Anchor Glacier, Northwestern Fjord

Anchor Glacier, Northwestern Fjord

by | Nov 2, 2022

Anchor Glacier starts from an elevation of about 5,700 feet (1,737 m) on the eastern flank of McCarty Ridge in the Kenai Mountains and cascades east for 3 miles (5 km) to Northwestern Fjord, about 52 miles (84 km) east-northeast of Homer and 32 miles (52 km) southwest of Seward, Alaska. Northwestern Fjord extends north for 10 miles (16 km) from Harris Bay on the Gulf of Alaska coast in Kenai Fjords National Park. The fjord was named in 1909 for Northwestern University by Ulysses S. Grant and Daniel F. Higgins of the U.S. Geological Survey. Harris Bay was named for Abram W. Harris who was president of Northwestern University between 1906 and 1916. As late as 1900, Northwestern Glacier completely filled the fjord, ending on a terminal moraine that partially encloses the inlet at the head of Harris Bay. Between 1894 and 1960, the glacier made a drastic retreat of 9.4 miles (15 km), exposing bedrock comprising granite and granodiorite of a large batholith that formed from an igneous intrusion during the Paleocene and Eocene, or about 60 to 40 million years ago. The batholith extends from Nuka Bay in the west to Aialik Bay in the east including offshore islands and extends north under the Harding Icefield where it is represented by many nunataks.

When observed in 1909 by Grant and Higgins, Northwestern Glacier had retreated to about 1200 feet (365 m) from the terminal moraine. In 1928, a U.S. Coast and Geodetic Survey hydrographic survey shows the glacier ending about 0.5 miles (0.8 km) from the moraine shoal at a point where the water presently has a maximum depth of 400 feet (122 m). By 1942, when photographed by the Army Air Force for reconnaissance mapping, the glacier had retreated about 4 miles (6.4 km) and terminated as a high, irregular ice cliff with a deep, concave embayment near the northern side where the fjord now has a maximum depth of 965 feet (294 m). The retreat continued and by 1950, when the U.S. Geological Survey photographed the area for topographic mapping, the glacier ended in a long, concave front extending from rocks west of Erratic Island to Striation Island, and as a high ice cliff blocking Polished Passage north of the island. By 1960, the glacier had retreated an additional 2.5 miles (4 km), and it then terminated at a retracted, stable position near the head of tidewater.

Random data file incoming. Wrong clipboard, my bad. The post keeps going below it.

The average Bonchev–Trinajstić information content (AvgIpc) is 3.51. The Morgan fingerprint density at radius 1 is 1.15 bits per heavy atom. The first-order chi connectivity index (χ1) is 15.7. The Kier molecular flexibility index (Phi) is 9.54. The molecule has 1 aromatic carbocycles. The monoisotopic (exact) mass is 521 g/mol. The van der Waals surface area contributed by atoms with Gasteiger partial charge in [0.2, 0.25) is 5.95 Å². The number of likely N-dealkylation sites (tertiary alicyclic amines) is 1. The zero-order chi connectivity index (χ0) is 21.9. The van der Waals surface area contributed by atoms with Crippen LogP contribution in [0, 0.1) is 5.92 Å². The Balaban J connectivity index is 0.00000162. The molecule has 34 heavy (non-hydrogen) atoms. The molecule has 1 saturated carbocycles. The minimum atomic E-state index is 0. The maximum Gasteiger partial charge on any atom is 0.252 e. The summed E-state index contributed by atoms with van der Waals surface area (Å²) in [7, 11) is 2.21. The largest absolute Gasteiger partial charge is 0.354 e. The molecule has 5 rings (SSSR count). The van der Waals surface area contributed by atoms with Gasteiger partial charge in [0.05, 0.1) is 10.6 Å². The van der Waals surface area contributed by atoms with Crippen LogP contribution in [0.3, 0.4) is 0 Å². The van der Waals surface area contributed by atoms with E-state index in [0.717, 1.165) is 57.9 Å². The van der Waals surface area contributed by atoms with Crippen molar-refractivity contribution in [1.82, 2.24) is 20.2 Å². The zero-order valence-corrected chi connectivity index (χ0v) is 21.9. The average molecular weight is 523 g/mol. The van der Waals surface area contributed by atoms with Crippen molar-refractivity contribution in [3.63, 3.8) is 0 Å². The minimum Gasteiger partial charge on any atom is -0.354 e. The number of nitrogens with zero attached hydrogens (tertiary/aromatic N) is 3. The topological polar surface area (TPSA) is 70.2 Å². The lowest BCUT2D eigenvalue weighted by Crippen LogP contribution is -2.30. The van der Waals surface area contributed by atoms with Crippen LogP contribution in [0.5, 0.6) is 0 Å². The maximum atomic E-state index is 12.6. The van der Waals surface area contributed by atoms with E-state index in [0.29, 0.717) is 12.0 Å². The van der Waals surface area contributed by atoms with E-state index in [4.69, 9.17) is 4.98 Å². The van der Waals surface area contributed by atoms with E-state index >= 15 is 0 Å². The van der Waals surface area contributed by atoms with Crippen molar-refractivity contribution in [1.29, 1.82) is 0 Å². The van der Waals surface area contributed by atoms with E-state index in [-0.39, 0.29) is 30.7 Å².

The retreat of Northwestern Glacier exposed two tributary glaciers on the western shore of the fjord that were named Anchor Glacier and Ogive Glacier by Austin S. Post of the U.S. Geological Survey in 1980. Post was a world-renown mountaineer, glacier photographer, and scientist. He was one of the first to propose that water depth at the glacier calving margin strongly affects the rate of iceberg calving, which contributed to a better understanding of the tidewater glacier cycle. The continuing retreat of Ogive and Anchor Glaciers has separated their termini, and today, Anchor Glacier reaches tidewater about 4 miles (6.5 km) south of the present position of the Northwestern Glacier terminus. Many other glaciers that were tributaries to the lower part of Northwestern Glacier at the turn of the 20th century are now small relict ice patches stranded high above the fjord. Read more here and here. Explore more of Anchor Glacier and Northwestern Fjord here (map may take a few seconds to load):

About the background graphic

This ‘warming stripe’ graphic is a visual representation of the change in global temperature from 1850 (top) to 2021 (bottom). Each stripe represents the average global temperature for one year. The average temperature from 1971-2000 is set as the boundary between blue and red. The color scale goes from -0.7°C to +0.7°C. The data are from the UK Met Office HadCRUT4.6 dataset. 

Credit: Professor Ed Hawkins (University of Reading). Click here for more information about the #warmingstripes.

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